November 08, 2015
Expectant moms often have a lot of questions about dental treatment done during pregnancy. They worry about potentially harming their baby, and as a result skin routine appointments with their dentist. What they might not realize is avoiding dental treatment during pregnancy can be even more dangerous. It is extremely important to take care of your teeth and gums during pregnancy, and the best way to do that is with the help of your dentist.
Pregnancy and Oral Health
It is a myth that during pregnancy the mother’s teeth lose calcium. The calcium the child needs comes primarily from the mother’s diet. However, there are other oral health concerns expectant mothers should be aware of. In fact, about 50% of pregnant women develop a condition called pregnancy gingivitis at some point during pregnancy. Why? The primary cause is hormonal changes. The increase in progesterone and estrogen causes your gum tissue to exaggerate normal reactions to plaque, resulting in early stages of gum disease. Also during pregnancy blood flow increases by 30% to 50%. This means bacteria colonizing along the gumline gets even more nutrition and can also irritate the soft tissues. Some pregnant women are also at risk of non-cancerous growths that develop on their gums. Usually these inflammatory, pregnancy tumors shrink and disappear on their own after the baby’s birth. However, if the growth is uncomfortable and interferes with brushing, chewing, or speaking, then the dentist might decide to remove it.
How Oral Health Affects Your Baby?
The reason oral health during pregnancy is such a big concern is that recent studies show a link between gum disease and premature delivery and low birth weight. With gum disease, the infectious bacteria can easily enter the bloodstream. In reaction to the infection the body produces chemical called prostaglandins, which also signal for the body to start labor. In some cases these premature uterine contractions send expectant mothers into early labor.
What Procedures Should I Avoid?
Most expectant mothers postpone most elective dental procedures until after their baby’s birth. Though the dentist can perform non-emergency treatments, most try to avoid any major dental surgeries during your pregnancy. This is especially true during the first trimester, when the child’s development is most at risk.
What Dental Treatments are Safe During Pregnancy?
You can receive most necessary dental treatments at any time during pregnancy, but most dentists prefer to perform them during the second trimester. By this time the fetal organs are fully developed and there is a lower risk of side effects. By the third trimester it is not that the fetus is in danger, but just that most mothers are uncomfortable lying flat on their backs for extended periods of time. Here are some safe dental treatments you can and should get while pregnant:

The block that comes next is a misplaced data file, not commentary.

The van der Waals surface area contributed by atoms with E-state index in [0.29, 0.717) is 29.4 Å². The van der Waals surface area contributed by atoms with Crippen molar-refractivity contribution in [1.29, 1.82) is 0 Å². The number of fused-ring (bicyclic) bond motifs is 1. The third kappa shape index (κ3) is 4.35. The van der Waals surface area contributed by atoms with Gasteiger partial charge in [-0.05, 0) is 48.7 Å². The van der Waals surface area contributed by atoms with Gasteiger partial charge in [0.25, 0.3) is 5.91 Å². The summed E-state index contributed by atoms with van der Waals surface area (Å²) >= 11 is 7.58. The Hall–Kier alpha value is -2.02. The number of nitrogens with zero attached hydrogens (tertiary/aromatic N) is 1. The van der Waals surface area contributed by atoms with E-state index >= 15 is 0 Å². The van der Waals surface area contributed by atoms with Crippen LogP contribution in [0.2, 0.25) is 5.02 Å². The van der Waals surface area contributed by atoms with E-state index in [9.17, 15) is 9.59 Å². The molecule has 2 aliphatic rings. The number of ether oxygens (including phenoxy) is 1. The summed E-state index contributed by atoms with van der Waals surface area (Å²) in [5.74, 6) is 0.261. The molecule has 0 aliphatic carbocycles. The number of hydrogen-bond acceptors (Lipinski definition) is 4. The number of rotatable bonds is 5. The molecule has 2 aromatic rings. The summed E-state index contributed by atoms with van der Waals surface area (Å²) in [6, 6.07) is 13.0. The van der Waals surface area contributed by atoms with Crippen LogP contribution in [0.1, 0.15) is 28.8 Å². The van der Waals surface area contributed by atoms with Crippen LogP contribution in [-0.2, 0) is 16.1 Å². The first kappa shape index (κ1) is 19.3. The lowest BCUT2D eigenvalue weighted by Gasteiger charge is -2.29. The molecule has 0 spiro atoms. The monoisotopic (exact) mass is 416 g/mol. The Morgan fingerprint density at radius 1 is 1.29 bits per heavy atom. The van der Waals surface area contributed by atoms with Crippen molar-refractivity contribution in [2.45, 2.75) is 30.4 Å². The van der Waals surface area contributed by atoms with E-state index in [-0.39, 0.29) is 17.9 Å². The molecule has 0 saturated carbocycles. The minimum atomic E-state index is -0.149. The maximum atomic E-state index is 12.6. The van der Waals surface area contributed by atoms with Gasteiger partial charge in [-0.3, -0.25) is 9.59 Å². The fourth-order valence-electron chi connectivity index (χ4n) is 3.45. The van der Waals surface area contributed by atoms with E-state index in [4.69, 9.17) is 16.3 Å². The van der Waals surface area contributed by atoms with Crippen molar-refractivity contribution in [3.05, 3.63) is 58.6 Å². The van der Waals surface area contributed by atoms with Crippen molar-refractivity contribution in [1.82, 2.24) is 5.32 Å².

Preventative Dental Work During Pregnancy
Do not postpone your routine appointments because of pregnancy. In fact, in anticipation of becoming pregnant you should visit the dentist early and have any problems taken care of right way. A healthy mouth leads to better overall health, and that is exactly what you need before getting pregnant. Some treatments to consider might include:
If you are already pregnant, let your dentist know right away and schedule a checkup during your first trimester. The dentist will be able to take necessary precautions during your appointments and provide the safest course of action. During this early appointment they can assess your oral health and plot out a dental plan for the rest of the pregnancy. Depending on the assessment, the dentist might schedule another cleaning for the second, or early in the third trimester. During pregnancy most professionals agree you should avoid x-rays unless absolutely necessary.
Restorative Dental Work During Pregnancy
As for other regular dental appointments, many dentist will recommend minor fillings or crowns be done during the second trimester to reduce the risk of infection. Otherwise, most dentist recommend you postpone any unnecessary dental work until after birth. If emergency dental work is required the dentist can perform root canal therapy or extraction during any trimester to relieve intense pain or infection. You should always consult with your obstetrician during procedures that require anesthesia or any other prescribed medications. Restorations you can get during pregnancy include:
Of course, every situation is unique. If you worry about the health of your baby, please consult with your physician as well as your dentist to determine the right course of action for your needs.